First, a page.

That was the school I studied in and when I look at you today I find no reason why you can't study. You are lucky, the only person who can cause you pain is you. Be kind to yourself and gift yourself a good life.
Your lovingly

26 August 2010

Cactus in Wangdue

Prickly Pear- the type found in Wangdue
Cactus may be ornamental plant for people living in any place other than Wangdue. Here it is nuisance. It over-grows everywhere. It got me wondering if Wangdue was a desert once upon a time, or at times I fear if Wangdue is going to become a desert some day too soon. Of course, my understanding is cactus grows in deserts. The question remains; why would this plant which is supposed to grow in arid land, grow along side the Punatshangchhu.
Over these years I have come to understand the thorny plant and learnt to live with it in harmony- I have realized it is not as attractive as I have known it. I have learned to forgive it. Of all the wonderful species of cactus Wangdue has the ugly Prickly Pear of Opuntia family, which is commonly found in North America.

Good side of Cactus
Golden blossom

  • It flowers seasonally. The golden yellow blossom spellbinds many first timers.

  • The fleshy stem can be cooked and fed to cattle after removing the sharp thorns.

  • If used for fencing it can be more secure than bob wire.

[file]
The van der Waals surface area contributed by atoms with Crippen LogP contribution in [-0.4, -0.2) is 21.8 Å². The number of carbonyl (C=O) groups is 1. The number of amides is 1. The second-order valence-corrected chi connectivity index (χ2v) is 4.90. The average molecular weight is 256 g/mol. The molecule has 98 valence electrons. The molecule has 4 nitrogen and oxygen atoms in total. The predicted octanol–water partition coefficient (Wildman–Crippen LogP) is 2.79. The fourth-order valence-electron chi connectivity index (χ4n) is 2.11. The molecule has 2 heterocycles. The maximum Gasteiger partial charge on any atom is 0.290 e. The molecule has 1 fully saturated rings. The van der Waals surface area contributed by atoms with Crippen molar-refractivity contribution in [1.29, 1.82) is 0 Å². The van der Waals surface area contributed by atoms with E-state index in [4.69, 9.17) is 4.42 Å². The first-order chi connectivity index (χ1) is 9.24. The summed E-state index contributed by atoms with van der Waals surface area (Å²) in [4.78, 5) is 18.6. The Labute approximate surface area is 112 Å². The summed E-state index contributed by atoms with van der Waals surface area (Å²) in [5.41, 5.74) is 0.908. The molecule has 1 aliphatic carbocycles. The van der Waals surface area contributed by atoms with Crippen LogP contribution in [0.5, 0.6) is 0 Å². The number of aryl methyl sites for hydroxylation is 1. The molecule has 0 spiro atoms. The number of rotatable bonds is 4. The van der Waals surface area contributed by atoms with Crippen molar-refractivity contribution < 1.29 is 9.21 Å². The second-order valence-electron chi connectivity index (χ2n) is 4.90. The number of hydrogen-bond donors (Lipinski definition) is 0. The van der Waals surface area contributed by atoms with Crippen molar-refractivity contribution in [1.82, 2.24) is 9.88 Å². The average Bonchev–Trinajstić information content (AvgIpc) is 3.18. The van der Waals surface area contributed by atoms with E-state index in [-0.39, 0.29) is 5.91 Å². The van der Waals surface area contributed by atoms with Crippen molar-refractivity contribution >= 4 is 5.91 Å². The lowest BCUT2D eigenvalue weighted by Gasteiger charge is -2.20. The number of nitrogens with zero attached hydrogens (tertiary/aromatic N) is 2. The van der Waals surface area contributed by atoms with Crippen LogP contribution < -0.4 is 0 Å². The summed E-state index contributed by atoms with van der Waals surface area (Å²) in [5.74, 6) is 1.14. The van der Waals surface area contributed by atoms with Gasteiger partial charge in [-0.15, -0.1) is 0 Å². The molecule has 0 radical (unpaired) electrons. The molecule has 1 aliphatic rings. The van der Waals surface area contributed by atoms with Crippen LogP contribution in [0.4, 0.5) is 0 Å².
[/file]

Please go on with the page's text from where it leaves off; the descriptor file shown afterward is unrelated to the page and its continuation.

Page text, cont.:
• Though not done here but records in Wikipedia shows that same cactus found in Wangdue can be used for medical purpose, can be consumed as food, and can be used as intoxication.
Bad side of it:-

If you are touching the plant, its fruit in particular, by the time you realize hundred and one almost-invisible thorns called glochids would have dislodged and pricked your skin. Forget about removing it you can’t even trace it with your naked eyes. But the pain is in contrast to its size. These fine spines are blown by wind and it can reach your room posing threat to your children’s comfort causing irritation and if not removed can cause infection (Sabra Dermatitis).
Glochids on close-up
The bigger thorn has a strange natural character, if it pricks you it can’t be removed backward without medical surgery. It has to be driven further in to be drawn from the other side of your body part.